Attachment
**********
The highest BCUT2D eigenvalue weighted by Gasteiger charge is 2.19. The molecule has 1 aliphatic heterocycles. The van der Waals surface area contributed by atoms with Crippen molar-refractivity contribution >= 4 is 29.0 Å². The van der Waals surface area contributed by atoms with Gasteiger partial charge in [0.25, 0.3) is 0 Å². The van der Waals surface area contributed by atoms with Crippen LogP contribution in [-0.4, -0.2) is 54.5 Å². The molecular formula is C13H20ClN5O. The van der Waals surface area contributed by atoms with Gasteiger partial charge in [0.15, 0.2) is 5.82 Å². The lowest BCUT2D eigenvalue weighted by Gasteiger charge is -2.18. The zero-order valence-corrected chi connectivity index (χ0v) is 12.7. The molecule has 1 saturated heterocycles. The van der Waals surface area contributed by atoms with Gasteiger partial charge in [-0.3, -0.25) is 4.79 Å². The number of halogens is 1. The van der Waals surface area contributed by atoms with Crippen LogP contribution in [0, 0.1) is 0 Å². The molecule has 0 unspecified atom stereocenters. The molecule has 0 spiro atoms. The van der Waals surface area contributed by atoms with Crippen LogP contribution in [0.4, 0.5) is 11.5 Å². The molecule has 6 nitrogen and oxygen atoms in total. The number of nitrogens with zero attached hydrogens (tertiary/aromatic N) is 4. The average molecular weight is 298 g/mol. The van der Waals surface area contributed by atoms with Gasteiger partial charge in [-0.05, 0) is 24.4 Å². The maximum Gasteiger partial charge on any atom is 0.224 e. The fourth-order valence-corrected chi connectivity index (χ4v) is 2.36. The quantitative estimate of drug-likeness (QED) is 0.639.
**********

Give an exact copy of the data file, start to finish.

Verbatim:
The highest BCUT2D eigenvalue weighted by Gasteiger charge is 2.19. The molecule has 1 aliphatic heterocycles. The van der Waals surface area contributed by atoms with Crippen molar-refractivity contribution >= 4 is 29.0 Å². The van der Waals surface area contributed by atoms with Gasteiger partial charge in [0.25, 0.3) is 0 Å². The van der Waals surface area contributed by atoms with Crippen LogP contribution in [-0.4, -0.2) is 54.5 Å². The molecular formula is C13H20ClN5O. The van der Waals surface area contributed by atoms with Gasteiger partial charge in [0.15, 0.2) is 5.82 Å². The lowest BCUT2D eigenvalue weighted by Gasteiger charge is -2.18. The zero-order valence-corrected chi connectivity index (χ0v) is 12.7. The molecule has 1 saturated heterocycles. The van der Waals surface area contributed by atoms with Gasteiger partial charge in [-0.3, -0.25) is 4.79 Å². The number of halogens is 1. The van der Waals surface area contributed by atoms with Crippen LogP contribution in [0, 0.1) is 0 Å². The molecule has 0 unspecified atom stereocenters. The molecule has 0 spiro atoms. The van der Waals surface area contributed by atoms with Crippen LogP contribution in [0.4, 0.5) is 11.5 Å². The molecule has 6 nitrogen and oxygen atoms in total. The number of nitrogens with zero attached hydrogens (tertiary/aromatic N) is 4. The average molecular weight is 298 g/mol. The van der Waals surface area contributed by atoms with Gasteiger partial charge in [-0.05, 0) is 24.4 Å². The maximum Gasteiger partial charge on any atom is 0.224 e. The fourth-order valence-corrected chi connectivity index (χ4v) is 2.36. The quantitative estimate of drug-likeness (QED) is 0.639.